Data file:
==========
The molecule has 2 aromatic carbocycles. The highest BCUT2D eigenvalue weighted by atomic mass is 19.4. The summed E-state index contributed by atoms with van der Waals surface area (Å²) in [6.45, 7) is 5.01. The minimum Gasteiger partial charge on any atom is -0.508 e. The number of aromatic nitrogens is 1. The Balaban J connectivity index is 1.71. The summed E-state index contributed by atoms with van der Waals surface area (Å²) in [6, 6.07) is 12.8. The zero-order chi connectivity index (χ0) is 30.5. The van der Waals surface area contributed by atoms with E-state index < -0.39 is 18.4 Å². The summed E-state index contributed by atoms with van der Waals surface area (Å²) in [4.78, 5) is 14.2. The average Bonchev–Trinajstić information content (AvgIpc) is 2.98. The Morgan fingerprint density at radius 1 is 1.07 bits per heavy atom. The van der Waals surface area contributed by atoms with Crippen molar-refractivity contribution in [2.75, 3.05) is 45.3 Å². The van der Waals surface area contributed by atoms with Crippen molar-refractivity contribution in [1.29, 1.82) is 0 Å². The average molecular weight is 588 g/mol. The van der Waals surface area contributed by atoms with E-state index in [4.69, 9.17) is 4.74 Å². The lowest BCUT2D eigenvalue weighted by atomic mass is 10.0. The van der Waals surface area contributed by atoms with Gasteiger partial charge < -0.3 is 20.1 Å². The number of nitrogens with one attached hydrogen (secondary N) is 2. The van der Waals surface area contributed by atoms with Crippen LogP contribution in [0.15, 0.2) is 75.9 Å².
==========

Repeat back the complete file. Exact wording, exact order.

The molecule has 2 aromatic carbocycles. The highest BCUT2D eigenvalue weighted by atomic mass is 19.4. The summed E-state index contributed by atoms with van der Waals surface area (Å²) in [6.45, 7) is 5.01. The minimum Gasteiger partial charge on any atom is -0.508 e. The number of aromatic nitrogens is 1. The Balaban J connectivity index is 1.71. The summed E-state index contributed by atoms with van der Waals surface area (Å²) in [6, 6.07) is 12.8. The zero-order chi connectivity index (χ0) is 30.5. The van der Waals surface area contributed by atoms with E-state index < -0.39 is 18.4 Å². The summed E-state index contributed by atoms with van der Waals surface area (Å²) in [4.78, 5) is 14.2. The average Bonchev–Trinajstić information content (AvgIpc) is 2.98. The Morgan fingerprint density at radius 1 is 1.07 bits per heavy atom. The van der Waals surface area contributed by atoms with Crippen molar-refractivity contribution in [2.75, 3.05) is 45.3 Å². The van der Waals surface area contributed by atoms with Crippen molar-refractivity contribution in [1.29, 1.82) is 0 Å². The average molecular weight is 588 g/mol. The van der Waals surface area contributed by atoms with E-state index in [4.69, 9.17) is 4.74 Å². The lowest BCUT2D eigenvalue weighted by atomic mass is 10.0. The van der Waals surface area contributed by atoms with Gasteiger partial charge < -0.3 is 20.1 Å². The number of nitrogens with one attached hydrogen (secondary N) is 2. The van der Waals surface area contributed by atoms with Crippen LogP contribution in [0.15, 0.2) is 75.9 Å².